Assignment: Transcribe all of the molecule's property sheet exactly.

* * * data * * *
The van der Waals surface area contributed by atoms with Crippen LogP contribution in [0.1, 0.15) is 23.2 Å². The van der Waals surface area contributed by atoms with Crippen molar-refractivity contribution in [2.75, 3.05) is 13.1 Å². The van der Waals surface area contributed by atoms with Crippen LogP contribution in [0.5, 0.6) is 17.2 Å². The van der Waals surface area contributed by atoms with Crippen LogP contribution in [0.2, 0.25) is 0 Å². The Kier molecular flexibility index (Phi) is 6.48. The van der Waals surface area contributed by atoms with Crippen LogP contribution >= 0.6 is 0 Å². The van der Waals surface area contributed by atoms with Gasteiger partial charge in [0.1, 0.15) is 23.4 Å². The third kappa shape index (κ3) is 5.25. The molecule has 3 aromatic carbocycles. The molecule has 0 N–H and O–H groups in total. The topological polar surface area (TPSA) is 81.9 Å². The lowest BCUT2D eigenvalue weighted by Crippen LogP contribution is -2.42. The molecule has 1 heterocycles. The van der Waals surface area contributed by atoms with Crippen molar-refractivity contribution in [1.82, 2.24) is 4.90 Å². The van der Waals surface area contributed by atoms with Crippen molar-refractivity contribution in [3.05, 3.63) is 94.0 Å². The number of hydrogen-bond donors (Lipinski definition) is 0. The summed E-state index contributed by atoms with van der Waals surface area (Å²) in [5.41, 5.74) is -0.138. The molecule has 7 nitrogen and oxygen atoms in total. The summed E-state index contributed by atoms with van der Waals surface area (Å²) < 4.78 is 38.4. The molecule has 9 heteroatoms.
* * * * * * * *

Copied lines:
The van der Waals surface area contributed by atoms with Crippen LogP contribution in [0.1, 0.15) is 23.2 Å². The van der Waals surface area contributed by atoms with Crippen molar-refractivity contribution in [2.75, 3.05) is 13.1 Å². The van der Waals surface area contributed by atoms with Crippen LogP contribution in [0.5, 0.6) is 17.2 Å². The van der Waals surface area contributed by atoms with Crippen LogP contribution in [0.2, 0.25) is 0 Å². The Kier molecular flexibility index (Phi) is 6.48. The van der Waals surface area contributed by atoms with Crippen LogP contribution >= 0.6 is 0 Å². The van der Waals surface area contributed by atoms with Gasteiger partial charge in [0.1, 0.15) is 23.4 Å². The third kappa shape index (κ3) is 5.25. The molecule has 3 aromatic carbocycles. The molecule has 0 N–H and O–H groups in total. The topological polar surface area (TPSA) is 81.9 Å². The lowest BCUT2D eigenvalue weighted by Crippen LogP contribution is -2.42. The molecule has 1 heterocycles. The van der Waals surface area contributed by atoms with Crippen molar-refractivity contribution in [1.82, 2.24) is 4.90 Å². The van der Waals surface area contributed by atoms with Crippen molar-refractivity contribution in [3.05, 3.63) is 94.0 Å². The number of hydrogen-bond donors (Lipinski definition) is 0. The summed E-state index contributed by atoms with van der Waals surface area (Å²) in [5.41, 5.74) is -0.138. The molecule has 7 nitrogen and oxygen atoms in total. The summed E-state index contributed by atoms with van der Waals surface area (Å²) < 4.78 is 38.4. The molecule has 9 heteroatoms.